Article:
OxyContin maker Purdue Pharma filed for Chapter 11 bankruptcy protection on Sunday, collapsing under the weight of thousands of lawsuits from states and individuals seeking damages stemming from the opioid crisis.
Purdue's board approved the much-anticipated bankruptcy filing, days after reaching a tentative deal to settle some 2,000 opioid lawsuits filed by local governments, Native American tribes and half the states suing the company over the toll of opioids.
"This settlement framework avoids wasting hundreds of millions of dollars and years on protracted litigation," said Chairman of Purdue's board of directors, Steve Miller, in a statement. He said it "instead will provide billions of dollars and critical resources to communities across the country trying to cope with the opioid crisis."
As part of the deal, Purdue would be restructured into a public benefit trust. The deal will cost the company and its billionaire owners, the Sackler family, about $10 billion, according to Miller. That includes $3 billion from the Sackler family's personal fortune as well as agreeing to sell their Britain-based drug company, Mundipharma.
The Stamford, Connecticut-based company has been accused by nearly every U.S. state of downplaying how dangerously addictive its blockbuster pain killer is while exaggerating its benefits. The Sackler family, which owns Purdue Pharma, has been blamed for helping fuel an opioid epidemic that's claims an average of 130 lives a day. They've also been ostracized from the philanthropy circles they once traveled as museums across the world reject their donations. Prosecutors say the company's marketing practices encouraged doctors to push higher doses of the narcotic and contributed to a public health crisis that has caused thousands of overdoses in the U.S. each year.
The privately held company has previously warned that the cascade of lawsuits, which show no signs of slowing any time soon, put it at risk of bankruptcy.
Purdue and lead plaintiff litigators in the case had been negotiating for months to settle the lawsuits over the opioid crisis to avoid a trial, expected to begin in October. On Sept. 7, the Associated Press reported that Purdue was expected to file for bankruptcy after those talks hit an impasse. The next day, the company said it was still interested in continuing negotiations.
On Sept. 11, Purdue Pharma reached a tentative agreement to settle some 2,000 opioid lawsuits filed by local governments, Native American tribes and states set to go to trial next month. That deal didn't include several states, including Massachusetts, Connecticut and New Jersey.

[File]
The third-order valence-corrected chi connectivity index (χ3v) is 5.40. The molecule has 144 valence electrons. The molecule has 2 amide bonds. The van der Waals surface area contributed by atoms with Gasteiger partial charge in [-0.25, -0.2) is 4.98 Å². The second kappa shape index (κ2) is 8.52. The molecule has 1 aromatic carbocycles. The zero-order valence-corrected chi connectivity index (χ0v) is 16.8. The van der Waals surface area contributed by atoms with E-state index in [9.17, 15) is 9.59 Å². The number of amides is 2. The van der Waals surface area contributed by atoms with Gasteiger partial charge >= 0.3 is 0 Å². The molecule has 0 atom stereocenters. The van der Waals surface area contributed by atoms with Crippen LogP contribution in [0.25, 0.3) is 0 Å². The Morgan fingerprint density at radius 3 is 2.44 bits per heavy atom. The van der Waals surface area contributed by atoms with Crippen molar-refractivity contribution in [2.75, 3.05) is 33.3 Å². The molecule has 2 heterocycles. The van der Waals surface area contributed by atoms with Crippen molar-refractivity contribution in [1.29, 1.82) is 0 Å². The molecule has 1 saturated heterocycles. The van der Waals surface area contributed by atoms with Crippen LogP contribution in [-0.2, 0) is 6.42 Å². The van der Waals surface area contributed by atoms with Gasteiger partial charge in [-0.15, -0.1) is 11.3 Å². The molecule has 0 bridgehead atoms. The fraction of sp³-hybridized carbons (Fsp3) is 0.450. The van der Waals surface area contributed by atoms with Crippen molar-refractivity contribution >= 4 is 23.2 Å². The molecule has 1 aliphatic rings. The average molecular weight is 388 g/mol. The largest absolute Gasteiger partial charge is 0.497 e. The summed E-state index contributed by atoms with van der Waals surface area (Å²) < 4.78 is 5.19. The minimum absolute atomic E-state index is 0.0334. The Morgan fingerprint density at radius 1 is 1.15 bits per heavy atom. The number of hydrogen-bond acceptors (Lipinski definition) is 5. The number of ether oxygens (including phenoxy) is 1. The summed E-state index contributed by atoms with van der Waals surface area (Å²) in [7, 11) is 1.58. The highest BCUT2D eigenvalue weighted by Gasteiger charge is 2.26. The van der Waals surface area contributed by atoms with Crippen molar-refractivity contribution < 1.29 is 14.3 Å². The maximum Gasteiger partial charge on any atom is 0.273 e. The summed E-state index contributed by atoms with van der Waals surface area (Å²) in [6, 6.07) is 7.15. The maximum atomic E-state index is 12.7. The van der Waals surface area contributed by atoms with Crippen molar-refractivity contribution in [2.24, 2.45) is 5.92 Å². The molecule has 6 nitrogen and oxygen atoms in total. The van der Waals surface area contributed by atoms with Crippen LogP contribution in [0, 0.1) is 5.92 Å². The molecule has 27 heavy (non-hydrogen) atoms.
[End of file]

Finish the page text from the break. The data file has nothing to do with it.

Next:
Opioid drugmaker Insys Therapeutics filed for Chapter 11 bankruptcy protection June 10, marking the first drugmaker driven to bankruptcy due to its legal costs tied to the opioid crisis. Opioid maker Mallinckrodt reached a tentative settlement with two Ohio counties in early September following reports that it might file for bankruptcy.
The attorneys representing Purdue say accusations against the company are "not supported by facts and are fundamentally flawed," adding its opioid painkiller represents less than 2% of the U.S. market. They also say new lawsuits rehash a lot of the same old allegations.
However, court filings against Purdue paint a different picture. Legal documents contend the company over the years repeatedly failed to alert authorities to reports its painkillers were being abused. The Sackler family also boasted about its sales, documents show. According to a court filing in Massachusetts, Richard Sackler, who was the company's president from 1999 to 2003, said at an event that "the launch of OxyContin Tablets will be followed by a blizzard of prescriptions that will bury the competition. The prescription blizzard will be so deep, dense, and white."
In March, Purdue and the Sacklers agreed to pay $270 million to Oklahoma to settle a lawsuit accusing the drugmaker of ruthlessly marketing and misleading the public about OxyContin. As a part of that agreement, Purdue agreed to contribute $102.5 million to fund the creation of a National Center for Addiction Studies at Oklahoma State University.
OxyContin is a prescription drug used to treat moderate-to-severe pain in adults. From 1999 to 2017, nearly 218,000 people died in the United States from overdoses related to prescription opioids, according to the U.S. Centers for Disease Control and Prevention. OxyContin first came on the market in 1996.
— CNBC's Lauren Hirsch contributed to this article.